Roger Black first saw Forma at the Nebiolo stand during the Drupa exhibition in 1977. He’s loved it ever since. To him, it was the answer to monotonous Helvetica, which, by the mid-1970s, was already overly familiar and overused. Like Times Roman, it became “ground into the dirt by one-size-fits-all masters,” said Roger, when included on laser printers and PCs in the 1980s.
When Roger took a new position as group creative director of Edipresse Media in Hong Kong last summer, he thought of Forma for a redesign of their nine Asian Tatler magazines. He was after a neutral sans serif to work with Joshua Darden’s Corundum-“an excellent Fournier”-which had been in use at the magazine for five years. “With fashion layouts, you want the photographs to project the style, not the fonts.”
“Whenever I do a redesign, I think about out-of-use typefaces from Nebiolo, Miller & Richard, or Barnhardt Brothers & Spindler,” Roger explained. “Forma’s contemporary, super-tight letterspacing was remarkable for a metal font. I had been pulling away from the sixties’ tight-but-not-touching style for 40 years, but suddenly, it looked wonderful.”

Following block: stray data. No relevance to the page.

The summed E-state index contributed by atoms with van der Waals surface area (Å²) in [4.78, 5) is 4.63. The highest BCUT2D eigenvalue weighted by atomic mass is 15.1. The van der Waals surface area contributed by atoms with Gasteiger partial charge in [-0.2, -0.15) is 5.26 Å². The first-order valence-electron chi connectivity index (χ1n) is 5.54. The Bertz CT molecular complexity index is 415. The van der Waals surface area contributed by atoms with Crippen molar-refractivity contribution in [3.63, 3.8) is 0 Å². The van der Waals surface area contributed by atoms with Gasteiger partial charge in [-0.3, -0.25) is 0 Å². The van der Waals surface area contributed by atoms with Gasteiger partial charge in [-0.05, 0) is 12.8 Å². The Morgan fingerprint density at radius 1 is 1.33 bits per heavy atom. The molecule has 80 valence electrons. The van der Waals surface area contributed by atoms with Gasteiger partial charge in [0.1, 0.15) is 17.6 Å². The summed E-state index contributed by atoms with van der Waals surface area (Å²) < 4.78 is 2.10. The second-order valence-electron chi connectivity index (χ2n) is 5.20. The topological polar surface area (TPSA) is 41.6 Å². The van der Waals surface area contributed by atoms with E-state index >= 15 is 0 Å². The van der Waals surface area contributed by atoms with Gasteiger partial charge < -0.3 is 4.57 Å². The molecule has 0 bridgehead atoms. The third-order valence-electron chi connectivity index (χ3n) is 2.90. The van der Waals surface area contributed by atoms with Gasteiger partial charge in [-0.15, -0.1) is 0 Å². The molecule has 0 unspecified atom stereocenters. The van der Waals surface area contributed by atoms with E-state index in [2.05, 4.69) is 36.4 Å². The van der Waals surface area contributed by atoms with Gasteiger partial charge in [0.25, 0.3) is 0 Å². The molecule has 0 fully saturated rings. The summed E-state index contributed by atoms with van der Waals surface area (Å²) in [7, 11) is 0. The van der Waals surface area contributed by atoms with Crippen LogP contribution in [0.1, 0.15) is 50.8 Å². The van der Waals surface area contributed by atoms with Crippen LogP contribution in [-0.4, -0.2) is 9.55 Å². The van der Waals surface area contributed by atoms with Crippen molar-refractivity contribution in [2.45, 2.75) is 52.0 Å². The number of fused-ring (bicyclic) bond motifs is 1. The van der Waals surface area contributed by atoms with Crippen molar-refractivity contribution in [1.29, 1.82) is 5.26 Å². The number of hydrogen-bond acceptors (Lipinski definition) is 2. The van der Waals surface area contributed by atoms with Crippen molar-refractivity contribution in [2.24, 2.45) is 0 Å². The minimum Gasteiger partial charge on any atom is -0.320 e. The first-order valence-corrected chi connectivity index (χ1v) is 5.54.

Roger says there are four key features that make Forma better than Helvetica:
- More distinction between characters
- Even higher x-height
- Large counters
- One-story a and g
“That first point is what makes it a great typeface. The much-remarked dulling rhythm of Helvetica-fine for logotypes but hard to read as text or on signs — was replaced by more distinct glyphs. Take a look at the ‘e’: By reducing the top, it becomes less symmetrical and more distinct from the ‘o’ than in Helvetica. The ‘ball-and-stick characters’ b, d, g, p, and q feature enhanced counters; the inside curve scoops out the stem. The stems are just slightly flared at the ends while their corners are rounded. This is a stylistic idea which gives the typeface more warmth than most grotesques. More importantly, it helps separate the letterforms, making Forma easier to read than Helvetica.”